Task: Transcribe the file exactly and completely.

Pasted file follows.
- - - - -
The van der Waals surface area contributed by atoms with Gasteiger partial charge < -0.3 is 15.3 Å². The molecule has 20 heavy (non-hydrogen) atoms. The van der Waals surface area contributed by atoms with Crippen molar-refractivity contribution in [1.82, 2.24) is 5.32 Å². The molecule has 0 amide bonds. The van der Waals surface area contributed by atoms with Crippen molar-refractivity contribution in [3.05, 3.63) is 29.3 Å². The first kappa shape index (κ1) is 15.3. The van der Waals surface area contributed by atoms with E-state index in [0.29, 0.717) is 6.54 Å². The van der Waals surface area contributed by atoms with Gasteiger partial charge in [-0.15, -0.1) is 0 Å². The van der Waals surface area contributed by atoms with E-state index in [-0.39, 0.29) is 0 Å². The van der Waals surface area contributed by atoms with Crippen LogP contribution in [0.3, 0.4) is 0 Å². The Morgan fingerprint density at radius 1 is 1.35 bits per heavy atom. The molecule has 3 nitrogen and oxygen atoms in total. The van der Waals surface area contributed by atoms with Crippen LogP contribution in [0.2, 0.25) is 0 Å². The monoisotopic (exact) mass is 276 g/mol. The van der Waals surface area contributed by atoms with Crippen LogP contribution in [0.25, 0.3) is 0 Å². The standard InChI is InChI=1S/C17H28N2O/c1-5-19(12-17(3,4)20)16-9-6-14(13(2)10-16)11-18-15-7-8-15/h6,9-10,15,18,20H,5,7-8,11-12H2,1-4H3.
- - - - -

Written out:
The van der Waals surface area contributed by atoms with Gasteiger partial charge < -0.3 is 15.3 Å². The molecule has 20 heavy (non-hydrogen) atoms. The van der Waals surface area contributed by atoms with Crippen molar-refractivity contribution in [1.82, 2.24) is 5.32 Å². The molecule has 0 amide bonds. The van der Waals surface area contributed by atoms with Crippen molar-refractivity contribution in [3.05, 3.63) is 29.3 Å². The first kappa shape index (κ1) is 15.3. The van der Waals surface area contributed by atoms with E-state index in [0.29, 0.717) is 6.54 Å². The van der Waals surface area contributed by atoms with Gasteiger partial charge in [-0.15, -0.1) is 0 Å². The van der Waals surface area contributed by atoms with E-state index in [-0.39, 0.29) is 0 Å². The van der Waals surface area contributed by atoms with Crippen LogP contribution in [0.3, 0.4) is 0 Å². The Morgan fingerprint density at radius 1 is 1.35 bits per heavy atom. The molecule has 3 nitrogen and oxygen atoms in total. The van der Waals surface area contributed by atoms with Crippen LogP contribution in [0.2, 0.25) is 0 Å². The monoisotopic (exact) mass is 276 g/mol. The van der Waals surface area contributed by atoms with Crippen LogP contribution in [0.25, 0.3) is 0 Å². The standard InChI is InChI=1S/C17H28N2O/c1-5-19(12-17(3,4)20)16-9-6-14(13(2)10-16)11-18-15-7-8-15/h6,9-10,15,18,20H,5,7-8,11-12H2,1-4H3.